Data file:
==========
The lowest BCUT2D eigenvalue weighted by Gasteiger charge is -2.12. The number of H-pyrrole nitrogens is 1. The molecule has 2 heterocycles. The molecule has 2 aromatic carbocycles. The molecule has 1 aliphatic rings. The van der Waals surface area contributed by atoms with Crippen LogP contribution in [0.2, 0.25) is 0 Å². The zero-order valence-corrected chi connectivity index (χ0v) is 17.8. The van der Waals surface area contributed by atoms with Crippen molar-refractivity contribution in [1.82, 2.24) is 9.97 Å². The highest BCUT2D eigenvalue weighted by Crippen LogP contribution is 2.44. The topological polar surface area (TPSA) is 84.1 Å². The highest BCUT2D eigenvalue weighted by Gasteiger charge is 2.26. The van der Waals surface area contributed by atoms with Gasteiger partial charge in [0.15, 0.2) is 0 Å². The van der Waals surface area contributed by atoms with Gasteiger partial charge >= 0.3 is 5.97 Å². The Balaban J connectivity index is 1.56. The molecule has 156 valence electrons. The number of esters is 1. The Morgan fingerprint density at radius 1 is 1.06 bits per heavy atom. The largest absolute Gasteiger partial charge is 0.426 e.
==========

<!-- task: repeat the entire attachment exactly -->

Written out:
The lowest BCUT2D eigenvalue weighted by Gasteiger charge is -2.12. The number of H-pyrrole nitrogens is 1. The molecule has 2 heterocycles. The molecule has 2 aromatic carbocycles. The molecule has 1 aliphatic rings. The van der Waals surface area contributed by atoms with Crippen LogP contribution in [0.2, 0.25) is 0 Å². The zero-order valence-corrected chi connectivity index (χ0v) is 17.8. The van der Waals surface area contributed by atoms with Crippen molar-refractivity contribution in [1.82, 2.24) is 9.97 Å². The highest BCUT2D eigenvalue weighted by Crippen LogP contribution is 2.44. The topological polar surface area (TPSA) is 84.1 Å². The highest BCUT2D eigenvalue weighted by Gasteiger charge is 2.26. The van der Waals surface area contributed by atoms with Gasteiger partial charge in [0.15, 0.2) is 0 Å². The van der Waals surface area contributed by atoms with Gasteiger partial charge >= 0.3 is 5.97 Å². The Balaban J connectivity index is 1.56. The molecule has 156 valence electrons. The number of esters is 1. The Morgan fingerprint density at radius 1 is 1.06 bits per heavy atom. The largest absolute Gasteiger partial charge is 0.426 e.